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Some Instances Where Louisiana Injured Workers May Be Able To Recover Money For Pain And Suffering, Lost Wages And Similar Damages Upon Proving Fault

Many Louisiana work injuries are covered by workers compensation insurance under the Louisiana Workers Compensation Act. In these cases, regardless of fault, the employer is responsible for limited payment of weekly benefits during the time the employee is medically unable to return to her position. The employer is also responsible for payment of related medical bills, mileage and, if necessary, certain vocational rehabilitation benefits. Just about every week, I speak with injured workers who are surprised when they discover how limited their benefits are under the Louisiana Workers Compensation system. Even a physician making $350,000 a year, who is not capable of returning to her former employment due to a work related injury sustained on this date in 2010, will receive a maximum payment of $577 per week under the Louisiana Workers Compensation Act. Some injured employees who earn less, may recive as little as $154 per week. However, there are some instances where the Louisiana Workers Compensation Act does not apply and the injured employee may be able to recover in tort under his employer’s Employers Liability Insurance policy or other policy. In these cases, the employee must prove employer fault and damages to recover pain and suffering, lost wages and similar damages. Employers Liability Insurance, other liability insurance and/or the employer may be responsible for tort liability and damages in the following situations: An injured worker is excluded from workers’ compensation coverage as an independent contractor. See, LA-R.S. 23:1021(7) and LA-R.S. 23:1061. An employee of less than twelve […]

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Expired National Flood Insurance Program Is Reauthorized Creating a Possible Two Day Lapse In Coverage; Congress Fails To Overhaul NFIP System

Today, Congress reauthorized the National Flood Insurance Program that expired last Sunday night when Congress failed to pass a temporary extension of the program. The reauthorization is not retroactive. The expiration did not affect existing coverage. However, for the two days period the NFIP did not issue new policies or renew policies, some may have sustained a lapse in coverage. Some home sales were even delayed because some lenders require flood insurance as a term of the mortgage. The National Flood Insurance Act of 1968 provided insurance against inundation from rising waters or from the overflow of streams, rivers, or other bodies of water, or from tidal surges, abnormally high tidal water, tidal waves, tsunamis, hurricanes, or other severe storms or deluge. The reauthorization extended the NFIP through March 28, 2010. Congress has extended the existing program several times while working on various proposals to reform the entire system. There are several pending overhaul bills in both the House and Senate. Some of the reform bills seek to expand the flood program to include wind coverage. The National Association of Insurance Commissioners has even promoted the idea of offering coverage for all catastrophic perils. In the meantime, the NFIP only applies to flood. The NFIP has just released its May, 2010 Revision to the Flood Manual as well as Wind vs. Water Adjusting Practices. Additional Resources: NFIP Reauthorzation Through March 28, 2010 Expired NFIP Program Delays Louisiana Real Estate Transactions NAIC’s Proposal For Creating A Comprehensive National Plan To Address […]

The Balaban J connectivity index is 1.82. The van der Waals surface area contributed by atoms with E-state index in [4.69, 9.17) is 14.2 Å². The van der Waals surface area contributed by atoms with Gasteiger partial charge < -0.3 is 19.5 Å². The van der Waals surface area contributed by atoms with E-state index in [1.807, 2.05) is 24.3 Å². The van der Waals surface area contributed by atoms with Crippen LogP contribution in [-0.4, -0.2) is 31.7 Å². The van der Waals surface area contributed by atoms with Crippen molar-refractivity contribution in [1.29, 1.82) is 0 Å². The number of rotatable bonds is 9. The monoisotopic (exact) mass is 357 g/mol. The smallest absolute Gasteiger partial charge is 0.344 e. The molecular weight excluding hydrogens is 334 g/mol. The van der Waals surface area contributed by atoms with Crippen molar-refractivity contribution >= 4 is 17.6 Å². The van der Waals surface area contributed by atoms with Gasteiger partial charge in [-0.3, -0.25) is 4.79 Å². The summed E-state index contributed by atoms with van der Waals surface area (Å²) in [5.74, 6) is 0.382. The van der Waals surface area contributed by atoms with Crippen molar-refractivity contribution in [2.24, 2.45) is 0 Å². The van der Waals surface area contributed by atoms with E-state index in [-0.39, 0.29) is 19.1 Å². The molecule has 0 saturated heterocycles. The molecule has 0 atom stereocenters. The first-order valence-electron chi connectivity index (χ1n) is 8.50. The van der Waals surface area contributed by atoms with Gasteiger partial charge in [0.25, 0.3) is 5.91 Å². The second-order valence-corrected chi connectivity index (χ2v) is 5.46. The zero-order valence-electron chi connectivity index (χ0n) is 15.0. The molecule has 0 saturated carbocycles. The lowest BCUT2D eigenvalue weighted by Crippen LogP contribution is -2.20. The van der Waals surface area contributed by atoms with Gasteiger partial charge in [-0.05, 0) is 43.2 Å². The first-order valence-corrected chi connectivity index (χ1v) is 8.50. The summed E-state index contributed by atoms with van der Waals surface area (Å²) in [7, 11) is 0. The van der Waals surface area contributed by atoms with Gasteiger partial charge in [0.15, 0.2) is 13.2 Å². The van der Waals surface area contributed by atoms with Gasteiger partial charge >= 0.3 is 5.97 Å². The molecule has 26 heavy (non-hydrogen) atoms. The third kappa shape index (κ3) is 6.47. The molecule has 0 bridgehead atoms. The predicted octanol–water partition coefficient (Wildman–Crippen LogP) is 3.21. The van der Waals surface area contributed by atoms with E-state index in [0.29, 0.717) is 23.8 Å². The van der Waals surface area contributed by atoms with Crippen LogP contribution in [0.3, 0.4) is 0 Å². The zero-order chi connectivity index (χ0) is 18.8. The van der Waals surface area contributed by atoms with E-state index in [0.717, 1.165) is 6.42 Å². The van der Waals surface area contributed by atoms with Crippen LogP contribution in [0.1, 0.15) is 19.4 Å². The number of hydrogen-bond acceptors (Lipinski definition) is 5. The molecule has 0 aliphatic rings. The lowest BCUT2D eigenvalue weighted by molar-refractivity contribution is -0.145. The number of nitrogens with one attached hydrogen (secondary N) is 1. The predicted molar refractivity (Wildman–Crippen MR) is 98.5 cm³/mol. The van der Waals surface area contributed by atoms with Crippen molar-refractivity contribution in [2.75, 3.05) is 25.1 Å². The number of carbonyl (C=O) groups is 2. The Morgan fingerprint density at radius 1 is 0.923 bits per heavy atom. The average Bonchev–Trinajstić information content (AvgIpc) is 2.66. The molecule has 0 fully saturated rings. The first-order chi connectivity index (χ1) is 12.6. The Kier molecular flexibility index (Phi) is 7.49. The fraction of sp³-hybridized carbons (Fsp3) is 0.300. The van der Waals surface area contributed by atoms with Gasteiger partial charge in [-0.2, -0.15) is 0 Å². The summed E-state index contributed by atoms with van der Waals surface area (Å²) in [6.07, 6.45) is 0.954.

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Employee Is Caught Between Drill Pipe, Is Crushed And Killed

Trinidad Drilling Usa, Rig 101, Keithville, LA Incident: Employee #1 had just completed tripping out the drill pipe and had started tripping back into the hole. Employee #1 tripped in five sections of pipe when he got between the drill pipe in the rotary table and the iron roughneck. Employee #1 was crushed and killed. Source: OSHA- Baton Rouge

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Federal Court Decides Hurricane Katrina Insurance Lawsuit Filed More Than Two Years After Hurricane Anniversary Prescribed

In Dixey, II v. Allstate Insurance Company, –F.Supp.2nd, 2010 WL 126628 (E.D.La.), plaintiff filed his Hurricane Katrina insurance lawsuit after the second anniversary of Hurricane Katrina and attempted to use the Louisiana class action statutes to demonstrate that his claim had not prescribed. The Court determined the claim had prescribed finding the “liberative prescription” set forth in LA-CCP art 596 is not applicable to the “contractual prescription” set forth in the policy. Allstate maintained that contractual limitation period set forth in its policy cannot be interrupted or suspended. This decision is wrong. The Court failed to recognize that the twelve month provision in the contract is also a liberative prescriptive period. It is not in the language of the insurance company; rather, it is the language of the Legislature and expressed in words which the fire statute (LA-RS 22:691(F)) requires be inserted in the policy, word for word, line for line, number for number. See, Gremillion v. Travelers Indemnity Co., 240 So.2d 727, 256 La. 974 (1970). Further, the court must strictly construe the statute against prescription and in favor of the claim that is said to be extinguished and CC 3457 provides there is no prescription other than that established by legislation. Additionally, in 2006 oral argument before the Louisiana Supreme Court, Allstate, State Farm and USAA, the three remaining defendants in a Hurricane Katrina lawsuit, even acknowledged the applicable limitation period is a liberative prescriptive period and capable of being suspended under the doctrine of contra non valentem. […]

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